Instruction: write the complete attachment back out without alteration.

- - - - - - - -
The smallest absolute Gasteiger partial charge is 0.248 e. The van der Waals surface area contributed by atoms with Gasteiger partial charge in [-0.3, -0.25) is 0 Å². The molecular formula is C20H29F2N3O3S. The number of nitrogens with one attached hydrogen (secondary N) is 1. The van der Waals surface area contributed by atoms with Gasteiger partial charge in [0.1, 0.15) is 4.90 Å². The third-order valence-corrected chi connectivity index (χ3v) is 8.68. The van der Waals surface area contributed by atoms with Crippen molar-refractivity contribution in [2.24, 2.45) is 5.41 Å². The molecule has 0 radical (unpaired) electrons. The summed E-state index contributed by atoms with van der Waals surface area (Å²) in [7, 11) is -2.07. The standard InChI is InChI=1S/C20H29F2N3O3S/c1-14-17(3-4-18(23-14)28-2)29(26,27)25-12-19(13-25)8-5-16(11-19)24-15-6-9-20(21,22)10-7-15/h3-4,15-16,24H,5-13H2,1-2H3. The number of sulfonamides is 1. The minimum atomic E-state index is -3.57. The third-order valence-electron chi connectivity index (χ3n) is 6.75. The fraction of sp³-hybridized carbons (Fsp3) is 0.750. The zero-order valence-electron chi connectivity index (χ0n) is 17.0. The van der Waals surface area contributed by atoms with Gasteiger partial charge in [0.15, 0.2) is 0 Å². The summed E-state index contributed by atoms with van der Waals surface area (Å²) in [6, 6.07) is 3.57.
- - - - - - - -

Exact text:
The smallest absolute Gasteiger partial charge is 0.248 e. The van der Waals surface area contributed by atoms with Gasteiger partial charge in [-0.3, -0.25) is 0 Å². The molecular formula is C20H29F2N3O3S. The number of nitrogens with one attached hydrogen (secondary N) is 1. The van der Waals surface area contributed by atoms with Gasteiger partial charge in [0.1, 0.15) is 4.90 Å². The third-order valence-corrected chi connectivity index (χ3v) is 8.68. The van der Waals surface area contributed by atoms with Crippen molar-refractivity contribution in [2.24, 2.45) is 5.41 Å². The molecule has 0 radical (unpaired) electrons. The summed E-state index contributed by atoms with van der Waals surface area (Å²) in [7, 11) is -2.07. The standard InChI is InChI=1S/C20H29F2N3O3S/c1-14-17(3-4-18(23-14)28-2)29(26,27)25-12-19(13-25)8-5-16(11-19)24-15-6-9-20(21,22)10-7-15/h3-4,15-16,24H,5-13H2,1-2H3. The number of sulfonamides is 1. The minimum atomic E-state index is -3.57. The third-order valence-electron chi connectivity index (χ3n) is 6.75. The fraction of sp³-hybridized carbons (Fsp3) is 0.750. The zero-order valence-electron chi connectivity index (χ0n) is 17.0. The van der Waals surface area contributed by atoms with Gasteiger partial charge in [0.15, 0.2) is 0 Å². The summed E-state index contributed by atoms with van der Waals surface area (Å²) in [6, 6.07) is 3.57.